Cisco Research Reveals That Less Than 20% Of South Africans Adhere To Their Company's IT Policy All the Time
JOHANNESBURG, South Africa – 24 July 2013 – Cisco today released findings from Cisco's 2013 Annual Security Report (ASR) in South Africa revealing that the highest concentration of online security threats come from legitimate destinations visited by mass audiences, such as major search engines, retail sites and social media outlets.
BYOD: A Growing Security Challenge for Organisations in South Africa
Today the trend towards ‘Bring Your Own Device’ (BYOD) is increasingly impacting IT departments this however bring complexity when it comes to security and IT Support. The challenge that South African organisations are facing with BYOD is introducing and managing a solid security strategy. Security risks rise in businesses are also on the rise because many employees adopt “my way” work lifestyles in which their devices, work and online behavior mix with their personal lives virtually anywhere – in the office, at home and everywhere in between.
According to the Cisco Connected World Technology Report are based on a survey commissioned by Cisco of 1800 Information Technology professionals across 18 countries*:
- 30% of South African respondents said there is no policy on the use of company-issued computers, tablets or smartphones in their organisations
- Of those in South Africa who indicated their company has a policy on personal usage of company-issued devices, only half indicate they adhere to the policy most of the time.
- Less than 20% of South African respondents adhere to their company's IT policy all the time.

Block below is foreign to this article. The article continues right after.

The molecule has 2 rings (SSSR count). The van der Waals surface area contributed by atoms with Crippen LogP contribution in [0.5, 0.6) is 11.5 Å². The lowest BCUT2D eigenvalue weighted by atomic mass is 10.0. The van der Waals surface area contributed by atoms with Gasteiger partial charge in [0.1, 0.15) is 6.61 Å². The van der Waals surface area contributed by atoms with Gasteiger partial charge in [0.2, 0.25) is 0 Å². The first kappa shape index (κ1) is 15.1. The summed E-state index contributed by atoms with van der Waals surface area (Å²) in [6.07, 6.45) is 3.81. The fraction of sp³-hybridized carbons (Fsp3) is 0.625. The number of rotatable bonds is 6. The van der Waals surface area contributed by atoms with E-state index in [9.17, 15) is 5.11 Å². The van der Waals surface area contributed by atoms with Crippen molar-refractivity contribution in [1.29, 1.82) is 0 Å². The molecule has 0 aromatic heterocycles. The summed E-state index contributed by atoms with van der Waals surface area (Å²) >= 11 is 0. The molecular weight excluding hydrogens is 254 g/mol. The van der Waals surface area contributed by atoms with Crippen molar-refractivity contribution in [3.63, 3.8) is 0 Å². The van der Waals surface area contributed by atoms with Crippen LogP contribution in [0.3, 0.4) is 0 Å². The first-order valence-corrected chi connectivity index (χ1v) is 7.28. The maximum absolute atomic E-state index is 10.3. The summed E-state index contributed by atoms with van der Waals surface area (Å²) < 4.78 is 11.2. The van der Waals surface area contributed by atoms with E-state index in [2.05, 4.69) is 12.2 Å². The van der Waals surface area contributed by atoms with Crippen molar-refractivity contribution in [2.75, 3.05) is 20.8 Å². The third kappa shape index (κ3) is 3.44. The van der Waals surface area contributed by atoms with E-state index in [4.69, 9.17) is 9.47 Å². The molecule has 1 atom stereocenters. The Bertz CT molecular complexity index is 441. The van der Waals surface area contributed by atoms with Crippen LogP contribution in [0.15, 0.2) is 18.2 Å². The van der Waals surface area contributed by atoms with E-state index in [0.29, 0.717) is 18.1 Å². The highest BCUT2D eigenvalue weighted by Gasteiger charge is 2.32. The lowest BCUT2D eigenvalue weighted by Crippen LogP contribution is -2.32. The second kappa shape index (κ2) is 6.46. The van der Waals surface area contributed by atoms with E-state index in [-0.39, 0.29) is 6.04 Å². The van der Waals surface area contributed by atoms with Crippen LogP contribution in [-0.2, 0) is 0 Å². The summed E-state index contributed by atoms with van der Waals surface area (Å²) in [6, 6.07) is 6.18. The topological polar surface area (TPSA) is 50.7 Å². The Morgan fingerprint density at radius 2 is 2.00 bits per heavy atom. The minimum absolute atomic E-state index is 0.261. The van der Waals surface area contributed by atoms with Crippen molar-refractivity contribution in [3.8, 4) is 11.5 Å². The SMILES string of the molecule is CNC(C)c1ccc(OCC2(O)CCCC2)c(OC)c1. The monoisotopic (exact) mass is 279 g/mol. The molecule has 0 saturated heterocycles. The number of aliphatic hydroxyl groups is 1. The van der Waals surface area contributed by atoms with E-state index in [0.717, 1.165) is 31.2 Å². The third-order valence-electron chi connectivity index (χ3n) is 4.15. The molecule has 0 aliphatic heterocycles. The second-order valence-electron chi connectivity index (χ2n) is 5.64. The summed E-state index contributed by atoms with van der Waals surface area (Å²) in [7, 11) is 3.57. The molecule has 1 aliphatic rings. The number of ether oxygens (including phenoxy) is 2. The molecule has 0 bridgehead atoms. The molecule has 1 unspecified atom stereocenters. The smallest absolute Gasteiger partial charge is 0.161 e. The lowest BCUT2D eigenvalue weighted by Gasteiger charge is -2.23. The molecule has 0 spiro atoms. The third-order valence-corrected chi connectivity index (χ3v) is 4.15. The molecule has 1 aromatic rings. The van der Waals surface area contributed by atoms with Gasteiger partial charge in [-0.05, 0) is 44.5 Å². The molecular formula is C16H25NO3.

- Less than a third (21%) of South African respondents use company-issued devices for other activities even though they are supposed to be for work-only.
Android Malware: Creating an Increasing Growing Security Threat in South Africa
- Android malware encounters grew 2,577 percent over 2012.
- However, mobile malware represents only 0.5 percent of total Web malware encounters.
Android malware entered the mainstream consciousness in 2012 with explosive growth and the first documented botnet. Malware, short for malicious (or malevolent) software, is software used or programmed by attackers to disrupt computer operation, gather sensitive information, or gain access to private computer systems. It can appear in the form of code, scripts, active content, and other software. Malware includes computer viruses, ransomware, worms, trojan horses, rootkits, keyloggers, dialers, spyware, adware, malicious BHOs, rogue security software and other malicious programs; the majority of active malware threats are usually worms or trojans rather than viruses
- Spam volume dropped 18 percent from 2012 to 2011, with spammers working “banker's hours” for a 25 percent drop in spam over the weekend.
- In 2012, the majority of spam was sent during the workweek – Tuesday was the heaviest spam day of the year.
- The top spoofed brands involve prescription drugs and luxury watches like Rolex and Omega. (ASR)
- Spammers maximise the ROI of their efforts, targeting real-world events with specific and short-lived campaigns.
- January-March: Windows software, which coincided with the release of the Microsoft Windows 8 consumer preview.
- January-March and September-December: Professional networks like LinkedIn, correlated with the desire for a career change during the beginning and end of the year.